This photo series is from my time with Leslie and Jerry. Their home, their friends, family and the small towns around them all made up who they were in 1990-92. The last time I saw Leslie she was in deep despair. These photos are not that. These photos are of a life full of life.


I met Leslie in the spring of 1990 just outside of Wheeling, West Virginia. She was the best friend of a woman I was seeing and because of that for two years whenever I was in Wheeling I had complete access to her life.

When I met Leslie she was out of work but her husband Jerry worked odd jobs around Wheeling, St. Clairsville, Bridgeport OH, Steubenville OH or anywhere he could find work. He was hired to help build houses, hang sheet rock, paint, landscape haul trash, and roofing. You name it and he would do it. The struggle for money, any money was enormous.

Jerry could have very easily sold drugs. In fact, I am amazed that he never did. I would have. They were on food stamps, had no health insurance, never went to the dentist and if anything did go wrong they would go to the emergency room. Leslie drove an old Cadillac that worked infrequently often requiring a jump to start. The jumper cables had a permanent place on the floor behind the passenger seat. Jerry mostly relied on rides from the friends he worked with.

Leslie had a stray cat that had survived being hit by a car. It's right front leg had been broken and was never set so it walked with the limb curled under its body. Everyone kept telling Leslie to put the animal down but they could not afford to take it to the vet and were not about to kill it.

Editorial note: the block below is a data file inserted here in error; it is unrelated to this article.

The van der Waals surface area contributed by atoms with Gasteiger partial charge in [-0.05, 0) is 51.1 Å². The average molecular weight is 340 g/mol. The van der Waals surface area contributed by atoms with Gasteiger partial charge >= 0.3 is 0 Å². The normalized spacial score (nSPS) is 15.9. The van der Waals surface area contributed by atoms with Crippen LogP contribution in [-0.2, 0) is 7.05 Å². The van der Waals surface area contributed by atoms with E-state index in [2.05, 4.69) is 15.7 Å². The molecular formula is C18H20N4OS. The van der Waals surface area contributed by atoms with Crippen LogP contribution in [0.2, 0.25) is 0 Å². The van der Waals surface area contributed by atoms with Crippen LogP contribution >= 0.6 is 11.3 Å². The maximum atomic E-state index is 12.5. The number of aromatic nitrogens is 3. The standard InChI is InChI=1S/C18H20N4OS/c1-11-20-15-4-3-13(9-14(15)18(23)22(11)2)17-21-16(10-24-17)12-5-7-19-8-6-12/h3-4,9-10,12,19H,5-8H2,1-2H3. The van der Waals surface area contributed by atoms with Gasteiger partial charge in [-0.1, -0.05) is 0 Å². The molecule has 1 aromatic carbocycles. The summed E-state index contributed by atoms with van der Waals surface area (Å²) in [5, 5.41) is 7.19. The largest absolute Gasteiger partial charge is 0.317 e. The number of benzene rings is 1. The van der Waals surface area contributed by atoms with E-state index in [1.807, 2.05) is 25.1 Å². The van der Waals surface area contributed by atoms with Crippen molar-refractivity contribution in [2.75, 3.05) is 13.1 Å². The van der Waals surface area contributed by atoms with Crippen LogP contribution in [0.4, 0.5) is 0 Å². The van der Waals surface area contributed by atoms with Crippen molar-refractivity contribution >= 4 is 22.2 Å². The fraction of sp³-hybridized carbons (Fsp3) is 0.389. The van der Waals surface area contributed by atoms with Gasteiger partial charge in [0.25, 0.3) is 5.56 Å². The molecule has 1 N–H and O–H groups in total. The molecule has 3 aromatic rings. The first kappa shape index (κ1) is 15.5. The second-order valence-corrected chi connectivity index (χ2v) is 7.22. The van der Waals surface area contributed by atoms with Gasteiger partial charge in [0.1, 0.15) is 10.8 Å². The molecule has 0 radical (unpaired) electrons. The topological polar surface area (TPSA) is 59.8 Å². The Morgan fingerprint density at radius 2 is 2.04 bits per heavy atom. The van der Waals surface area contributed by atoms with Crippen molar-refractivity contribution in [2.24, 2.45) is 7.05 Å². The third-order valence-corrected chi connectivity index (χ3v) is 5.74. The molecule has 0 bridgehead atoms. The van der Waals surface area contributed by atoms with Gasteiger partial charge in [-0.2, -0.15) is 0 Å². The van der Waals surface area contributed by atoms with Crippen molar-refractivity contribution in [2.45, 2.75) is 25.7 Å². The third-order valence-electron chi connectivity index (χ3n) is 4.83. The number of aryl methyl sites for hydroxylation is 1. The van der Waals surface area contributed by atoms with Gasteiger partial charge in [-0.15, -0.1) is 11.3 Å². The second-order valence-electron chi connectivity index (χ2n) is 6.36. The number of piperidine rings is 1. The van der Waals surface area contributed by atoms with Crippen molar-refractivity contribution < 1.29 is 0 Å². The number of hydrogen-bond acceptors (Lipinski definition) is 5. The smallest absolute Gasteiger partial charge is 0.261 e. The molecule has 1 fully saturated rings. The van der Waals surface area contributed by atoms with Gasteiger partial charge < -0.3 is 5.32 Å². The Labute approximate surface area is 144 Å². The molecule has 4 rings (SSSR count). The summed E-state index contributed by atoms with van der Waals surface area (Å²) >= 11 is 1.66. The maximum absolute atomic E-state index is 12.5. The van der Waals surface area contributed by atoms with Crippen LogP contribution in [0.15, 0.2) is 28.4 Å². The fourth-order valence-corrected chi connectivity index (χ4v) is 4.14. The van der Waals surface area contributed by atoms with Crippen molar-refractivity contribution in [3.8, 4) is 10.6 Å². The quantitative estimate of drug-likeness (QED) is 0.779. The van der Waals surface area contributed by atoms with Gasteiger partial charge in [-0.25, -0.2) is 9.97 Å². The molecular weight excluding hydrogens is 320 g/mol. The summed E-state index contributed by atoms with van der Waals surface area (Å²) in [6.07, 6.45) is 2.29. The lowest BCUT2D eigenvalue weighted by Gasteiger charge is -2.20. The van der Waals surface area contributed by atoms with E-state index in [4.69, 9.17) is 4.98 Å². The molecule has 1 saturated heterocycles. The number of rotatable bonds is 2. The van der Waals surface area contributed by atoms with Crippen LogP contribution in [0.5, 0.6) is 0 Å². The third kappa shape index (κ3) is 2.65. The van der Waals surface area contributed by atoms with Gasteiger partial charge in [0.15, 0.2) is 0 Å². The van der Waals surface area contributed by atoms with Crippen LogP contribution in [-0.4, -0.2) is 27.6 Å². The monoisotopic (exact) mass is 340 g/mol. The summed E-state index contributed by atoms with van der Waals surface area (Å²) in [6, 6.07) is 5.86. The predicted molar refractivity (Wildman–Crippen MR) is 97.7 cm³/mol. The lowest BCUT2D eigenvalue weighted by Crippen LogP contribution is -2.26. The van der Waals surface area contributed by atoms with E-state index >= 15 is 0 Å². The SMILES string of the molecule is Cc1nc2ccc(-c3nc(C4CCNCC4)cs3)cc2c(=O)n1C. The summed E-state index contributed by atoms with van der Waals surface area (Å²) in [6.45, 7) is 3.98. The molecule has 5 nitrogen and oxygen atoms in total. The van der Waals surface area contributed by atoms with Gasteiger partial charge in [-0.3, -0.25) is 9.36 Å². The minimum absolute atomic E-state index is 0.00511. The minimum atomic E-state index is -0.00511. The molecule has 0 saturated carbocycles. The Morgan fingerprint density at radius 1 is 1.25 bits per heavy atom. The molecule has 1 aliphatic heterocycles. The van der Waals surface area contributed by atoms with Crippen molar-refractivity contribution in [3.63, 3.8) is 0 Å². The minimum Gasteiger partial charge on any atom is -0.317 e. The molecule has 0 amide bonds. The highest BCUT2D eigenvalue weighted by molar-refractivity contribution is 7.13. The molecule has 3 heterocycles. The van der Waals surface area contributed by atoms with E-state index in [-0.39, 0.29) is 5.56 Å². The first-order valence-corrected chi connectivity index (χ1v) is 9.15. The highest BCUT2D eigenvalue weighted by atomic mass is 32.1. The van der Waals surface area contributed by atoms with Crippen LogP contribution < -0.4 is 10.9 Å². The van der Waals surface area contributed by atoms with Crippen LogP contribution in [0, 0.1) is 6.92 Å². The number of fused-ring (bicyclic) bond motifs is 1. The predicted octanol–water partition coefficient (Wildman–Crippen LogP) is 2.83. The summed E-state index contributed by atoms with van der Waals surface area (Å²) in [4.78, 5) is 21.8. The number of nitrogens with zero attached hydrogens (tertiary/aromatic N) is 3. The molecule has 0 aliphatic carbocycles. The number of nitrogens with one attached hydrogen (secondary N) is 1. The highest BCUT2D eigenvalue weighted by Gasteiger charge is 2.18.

When I first started visiting them they kept rabbits in the side yard, next to the trash pile but in the fall the rabbits were gone. Leslie told me she made a stew with them and had frozen it all for the winter. If I wanted any to let her know and she would send me home with some.

Their daughter, whose name I have long forgotten, was born on my birthday. She was beautiful and brought an enormous amount of happiness and love to their home. In the summer we all would sit on the back porch and drink whiskey, laughing until the mosquitoes got too bad and then we would go into the kitchen to laugh and carry on around the kitchen table.

Roofing was a job that paid Jerry good money. Of all the odd jobs that Jerry did, roofing was the one that Leslie worried the most about.

At the age of 27, with a one-year-old baby girl and a wife who loved the hell out of him, roofing was the job that killed him.

Jerry was three stories up on a metal ladder working near the gutters when he lost his balance and instinctively grabbed for anything to steady himself. What he ending up grabbing were the electrical wires that fed into the building. The uninsulated wires sent an undetermined amount of electricity throughout his body, propelling him from the ladder and tumbling to the ground.

According to Mark, who had been inside the house on the third floor looking out the window, Jerry landed on his neck which immediately snapped. There was speculation as to whether it was the electricity or the fall killed him.

The funeral was an open casket. Leslie sat in a chair beside Jerry, sobbing and hyperventilating until her mother eventually moved her to the front row of the packed funeral home. It was the most agonizing personal sorrow I have ever witnessed. That was the last time I saw Leslie.